Jonathan, Welcome Home
May 17, 2005
Independence Day ceremonies in Hebron are special. Standing in front of Ma’arat HaMachpela, site of the first real estate transaction in Eretz Yisrael; in Hebron, the first Jewish city in Eretz Yisrael; site of the tombs of Abraham, Isaac and Jacob, Sarah, Rebecca and Lea, the first Jews in Eretz Yisrael; celebrating the rebirth of our people in our land following a two thousand year exile, well, it’s special.
For as long as I can remember, since initiation of this event in Hebron, the ceremony remains, more or less, the same. Speakers from Hebron and Kiryat Arba, plus a guest speaker, a short movie, fireworks, it doesn’t change much. Yet it’s never boring, there’s always a kind of electricity in the air.
But this year was different. For two reasons.
First, due to the guillotine blade hanging over our collective head, held by a single strand of thin thread which seems to be quickly wearing away. There were those who opposed any celebrations this year, asking how such a festivity can be held when the very framework we live in is rejecting us, expelling us. Yet others, myself included, see it otherwise. As Rabbi Dov Begun told me a couple of weeks ago, ‘what, because of one man who has to repent, because of him, we won’t give thanks to G-d for giving us back our State, our Land, after two thousand years?” In other words, it’s not the State, rather it’s those running it. We have to change them, that goes without saying. But the very fact that we have a state which can be changed, that itself is a miracle we must praise G-d for.
So, celebrate we did, despite the emotional difficulties involved.
But this year was unique in another way, which, in my book, if for no other reason, made the whole thing worthwhile.
After the traditional ceremonies were concluded, the Master of Ceremonies, Yigal Kutai, rather than thank everyone for attending, said, “now I will ask everyone to welcome the Rishon l’Tzion, the former Chief Rabbi, Rabbi Mordechai Eliyahu.” And with that, the revered Rabbi appeared.
Rabbi Mordechai Eliyahu is, within our circles, one of the two or three most highly respected religious leaders of this generation. Together with Rabbi Avraham Shapiro, Dean (Rosh Yeshiva of Yeshivat Mercaz Harav in Jerusalem), Rabbi Eliyahu is THE authoritative figure for most all complex questions of Jewish law, concerning not only the private individual, but also ‘Klal Yisrael’ – issues pertaining to the public, the entirety of the Jewish people. A very close friend of Hebron and all other communities in Yesha, Rabbi Eliyahu has publicly called for Ariel Sharon ‘to disengage from the disengagement.’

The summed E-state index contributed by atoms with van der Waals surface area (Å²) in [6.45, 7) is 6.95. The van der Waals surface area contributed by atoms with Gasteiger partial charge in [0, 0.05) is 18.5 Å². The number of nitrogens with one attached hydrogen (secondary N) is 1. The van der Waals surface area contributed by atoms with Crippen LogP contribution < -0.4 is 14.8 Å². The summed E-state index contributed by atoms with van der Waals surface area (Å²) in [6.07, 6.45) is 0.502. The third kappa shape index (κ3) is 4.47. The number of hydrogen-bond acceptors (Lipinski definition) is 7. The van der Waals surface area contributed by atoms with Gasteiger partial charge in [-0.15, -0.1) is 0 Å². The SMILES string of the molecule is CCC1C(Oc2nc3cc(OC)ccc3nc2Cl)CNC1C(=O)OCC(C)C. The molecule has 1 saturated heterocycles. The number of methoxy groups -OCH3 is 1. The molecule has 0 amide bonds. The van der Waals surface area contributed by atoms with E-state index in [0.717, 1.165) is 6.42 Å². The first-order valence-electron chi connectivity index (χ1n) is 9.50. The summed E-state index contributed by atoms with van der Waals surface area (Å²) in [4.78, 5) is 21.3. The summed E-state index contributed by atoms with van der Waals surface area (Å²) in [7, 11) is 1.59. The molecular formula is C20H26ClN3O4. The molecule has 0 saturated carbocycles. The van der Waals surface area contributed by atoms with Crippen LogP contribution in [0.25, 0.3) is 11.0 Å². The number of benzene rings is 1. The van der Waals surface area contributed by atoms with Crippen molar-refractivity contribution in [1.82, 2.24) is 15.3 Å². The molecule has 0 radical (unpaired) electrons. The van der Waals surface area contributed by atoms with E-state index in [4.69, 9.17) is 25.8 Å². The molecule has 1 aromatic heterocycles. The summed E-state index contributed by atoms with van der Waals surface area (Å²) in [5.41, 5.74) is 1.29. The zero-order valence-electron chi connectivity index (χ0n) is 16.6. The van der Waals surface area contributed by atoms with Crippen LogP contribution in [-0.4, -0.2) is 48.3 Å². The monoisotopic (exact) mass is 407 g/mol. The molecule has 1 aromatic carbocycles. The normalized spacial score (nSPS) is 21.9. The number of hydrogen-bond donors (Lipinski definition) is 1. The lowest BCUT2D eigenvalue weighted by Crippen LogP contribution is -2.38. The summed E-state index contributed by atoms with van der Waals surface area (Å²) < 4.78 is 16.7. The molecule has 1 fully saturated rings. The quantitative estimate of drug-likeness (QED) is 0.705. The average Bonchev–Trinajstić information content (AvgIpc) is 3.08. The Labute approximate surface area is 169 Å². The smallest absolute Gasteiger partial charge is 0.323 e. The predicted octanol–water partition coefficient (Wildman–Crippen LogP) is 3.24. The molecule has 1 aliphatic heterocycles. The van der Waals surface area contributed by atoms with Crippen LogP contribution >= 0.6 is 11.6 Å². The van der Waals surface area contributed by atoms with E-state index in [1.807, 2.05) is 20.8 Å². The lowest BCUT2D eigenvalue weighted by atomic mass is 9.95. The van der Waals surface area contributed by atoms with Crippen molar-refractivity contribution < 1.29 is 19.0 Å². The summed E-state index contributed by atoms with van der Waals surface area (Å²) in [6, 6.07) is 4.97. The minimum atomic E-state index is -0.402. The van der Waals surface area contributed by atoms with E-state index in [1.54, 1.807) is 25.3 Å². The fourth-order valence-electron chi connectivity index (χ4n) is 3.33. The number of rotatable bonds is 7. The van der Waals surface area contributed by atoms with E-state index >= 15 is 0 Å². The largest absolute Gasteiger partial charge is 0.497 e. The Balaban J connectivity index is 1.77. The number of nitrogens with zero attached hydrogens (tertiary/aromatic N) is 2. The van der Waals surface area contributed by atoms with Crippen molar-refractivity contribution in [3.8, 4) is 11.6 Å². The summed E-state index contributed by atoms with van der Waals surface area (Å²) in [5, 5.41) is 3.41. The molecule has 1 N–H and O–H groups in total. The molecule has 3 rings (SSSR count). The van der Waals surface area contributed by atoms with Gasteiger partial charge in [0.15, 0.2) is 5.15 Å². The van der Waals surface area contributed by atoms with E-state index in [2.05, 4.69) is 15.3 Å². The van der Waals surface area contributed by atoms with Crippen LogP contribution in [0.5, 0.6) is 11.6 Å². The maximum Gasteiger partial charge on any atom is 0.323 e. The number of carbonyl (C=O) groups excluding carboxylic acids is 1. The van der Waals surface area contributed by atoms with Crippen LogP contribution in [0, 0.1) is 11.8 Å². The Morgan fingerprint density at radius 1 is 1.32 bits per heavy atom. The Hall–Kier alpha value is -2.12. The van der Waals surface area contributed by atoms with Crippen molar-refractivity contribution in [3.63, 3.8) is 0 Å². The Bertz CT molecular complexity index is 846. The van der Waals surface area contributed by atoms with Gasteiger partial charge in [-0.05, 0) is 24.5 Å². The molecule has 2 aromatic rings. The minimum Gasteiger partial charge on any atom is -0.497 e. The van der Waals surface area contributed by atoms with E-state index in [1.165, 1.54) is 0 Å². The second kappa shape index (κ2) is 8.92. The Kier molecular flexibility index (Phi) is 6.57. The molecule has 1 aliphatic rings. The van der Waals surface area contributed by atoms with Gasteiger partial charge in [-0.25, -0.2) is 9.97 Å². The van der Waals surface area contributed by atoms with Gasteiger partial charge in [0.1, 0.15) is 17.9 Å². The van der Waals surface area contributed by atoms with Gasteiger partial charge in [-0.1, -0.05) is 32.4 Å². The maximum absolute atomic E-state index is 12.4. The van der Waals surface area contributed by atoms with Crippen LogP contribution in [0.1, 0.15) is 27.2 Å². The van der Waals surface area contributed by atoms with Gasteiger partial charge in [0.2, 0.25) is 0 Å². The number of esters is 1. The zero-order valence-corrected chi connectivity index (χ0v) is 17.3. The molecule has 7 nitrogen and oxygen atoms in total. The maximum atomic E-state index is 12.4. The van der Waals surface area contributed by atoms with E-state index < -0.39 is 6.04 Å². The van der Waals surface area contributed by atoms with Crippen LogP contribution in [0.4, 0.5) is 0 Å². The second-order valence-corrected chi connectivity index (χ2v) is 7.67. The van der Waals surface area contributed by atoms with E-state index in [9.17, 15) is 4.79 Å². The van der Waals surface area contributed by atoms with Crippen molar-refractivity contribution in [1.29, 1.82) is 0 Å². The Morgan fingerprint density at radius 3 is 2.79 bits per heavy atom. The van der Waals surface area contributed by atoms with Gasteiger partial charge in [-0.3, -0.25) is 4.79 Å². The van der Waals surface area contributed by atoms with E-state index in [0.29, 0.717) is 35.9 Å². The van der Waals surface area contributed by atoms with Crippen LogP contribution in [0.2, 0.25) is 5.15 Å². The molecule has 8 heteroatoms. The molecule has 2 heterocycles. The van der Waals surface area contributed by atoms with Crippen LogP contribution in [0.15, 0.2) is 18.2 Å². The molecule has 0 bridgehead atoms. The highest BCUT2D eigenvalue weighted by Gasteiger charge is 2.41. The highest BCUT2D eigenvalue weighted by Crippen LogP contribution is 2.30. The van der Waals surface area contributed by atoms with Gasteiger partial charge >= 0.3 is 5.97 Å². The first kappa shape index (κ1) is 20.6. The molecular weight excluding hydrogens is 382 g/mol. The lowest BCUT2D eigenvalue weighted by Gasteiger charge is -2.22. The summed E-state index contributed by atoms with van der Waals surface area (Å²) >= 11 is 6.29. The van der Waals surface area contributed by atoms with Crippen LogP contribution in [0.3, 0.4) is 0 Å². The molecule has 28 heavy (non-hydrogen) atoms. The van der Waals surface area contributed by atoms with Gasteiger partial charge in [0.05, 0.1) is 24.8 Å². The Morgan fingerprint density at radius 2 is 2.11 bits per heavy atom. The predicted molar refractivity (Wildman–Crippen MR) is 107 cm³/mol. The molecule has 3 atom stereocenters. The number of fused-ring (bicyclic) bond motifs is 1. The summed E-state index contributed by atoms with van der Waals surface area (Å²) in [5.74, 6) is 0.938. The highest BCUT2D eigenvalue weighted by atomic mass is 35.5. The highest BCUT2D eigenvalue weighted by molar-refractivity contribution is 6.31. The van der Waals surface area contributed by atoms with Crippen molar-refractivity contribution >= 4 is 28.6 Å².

Rabbi Eliyahu’s horizons spread out to the entire Jewish world. He has been an active source of strength and encouragement to Jonathan Pollard and his wife Esther for years. He makes it a point to visit Pollard during all his visits to the United States, and recently made a special trip in order to be present in the courtroom when the latest appeal was heard.
This Independence Day eve, Rabbi Eliyahu arrived in Hebron to accept an award for Jonathan Pollard, promising to present it to him personally on his next trip to the United States. Kiryat Arba mayor Tzvi Katzover granted Jonathan Pollard a certificate of honorary citizenship to Hebron-Kiryat Arba.
The certificate reads:
The city of the Forefathers, Kiryat Arba-Hebron hereby grants honorary citizenship to our brother Jonathan Pollard for his heroism and dedication towards the security of the citizens of the State of Israel, today, Independence Day, 5765, the 57th year of the State of Israel, the 37th year since the renewal of the Jewish Community of Hebron, Signed: Rabbi Dov Lior, Chief Rabbi, Hebron-Kiryat Arba and Mayor Tzvi Katzover, Kiryat Arba-Hebron. “For Zion’s sake will I not hold My peace, and for Jerusalem’s sake I will not rest, until her triumph go forth as brightness, and her salvation as a torch that burneth.” Isaiah 62:1
I must add that it is, for me, an honor and a privilege to be a resident in the same city with Jonathan Pollard, despite the fact that he doesn’t yet live here, but is still dwelling in a tiny cell in a Federal penitentiary in North Carolina. However, I hope and pray that the time is very near when we will be able to greet Jonathan here, at Ma’arat HaMachpela, the tomb of the Patriarchs and Matriarchs, as a free man in his Land, joyfully saluting him and welcoming him:
Welcome Citizen Jonathan,
Welcome, Brother Jonathan,
Jonathan, Welcome Home.
With blessings from Hebron.